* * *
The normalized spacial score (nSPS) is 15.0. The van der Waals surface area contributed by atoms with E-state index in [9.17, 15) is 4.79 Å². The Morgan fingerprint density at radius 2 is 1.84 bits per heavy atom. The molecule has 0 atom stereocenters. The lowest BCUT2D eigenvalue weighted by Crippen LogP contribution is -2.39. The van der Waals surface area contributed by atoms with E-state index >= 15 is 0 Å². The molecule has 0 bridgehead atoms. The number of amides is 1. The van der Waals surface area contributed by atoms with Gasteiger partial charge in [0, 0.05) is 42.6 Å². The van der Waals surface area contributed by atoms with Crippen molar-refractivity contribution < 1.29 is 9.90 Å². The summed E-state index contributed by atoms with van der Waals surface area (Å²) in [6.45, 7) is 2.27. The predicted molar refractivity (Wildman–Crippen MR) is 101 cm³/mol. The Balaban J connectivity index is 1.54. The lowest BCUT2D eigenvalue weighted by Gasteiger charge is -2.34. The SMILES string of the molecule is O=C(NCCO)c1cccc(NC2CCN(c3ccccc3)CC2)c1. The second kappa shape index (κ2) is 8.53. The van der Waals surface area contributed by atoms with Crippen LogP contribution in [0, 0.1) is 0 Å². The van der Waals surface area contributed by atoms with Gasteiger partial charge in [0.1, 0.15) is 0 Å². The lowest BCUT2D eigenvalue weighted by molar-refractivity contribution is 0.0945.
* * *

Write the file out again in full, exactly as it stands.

The normalized spacial score (nSPS) is 15.0. The van der Waals surface area contributed by atoms with E-state index in [9.17, 15) is 4.79 Å². The Morgan fingerprint density at radius 2 is 1.84 bits per heavy atom. The molecule has 0 atom stereocenters. The lowest BCUT2D eigenvalue weighted by Crippen LogP contribution is -2.39. The van der Waals surface area contributed by atoms with E-state index >= 15 is 0 Å². The molecule has 0 bridgehead atoms. The number of amides is 1. The van der Waals surface area contributed by atoms with Gasteiger partial charge in [0, 0.05) is 42.6 Å². The van der Waals surface area contributed by atoms with Crippen molar-refractivity contribution < 1.29 is 9.90 Å². The summed E-state index contributed by atoms with van der Waals surface area (Å²) in [6.45, 7) is 2.27. The predicted molar refractivity (Wildman–Crippen MR) is 101 cm³/mol. The Balaban J connectivity index is 1.54. The lowest BCUT2D eigenvalue weighted by Gasteiger charge is -2.34. The SMILES string of the molecule is O=C(NCCO)c1cccc(NC2CCN(c3ccccc3)CC2)c1. The second kappa shape index (κ2) is 8.53. The van der Waals surface area contributed by atoms with Crippen LogP contribution in [0, 0.1) is 0 Å². The van der Waals surface area contributed by atoms with Gasteiger partial charge in [0.1, 0.15) is 0 Å². The lowest BCUT2D eigenvalue weighted by molar-refractivity contribution is 0.0945.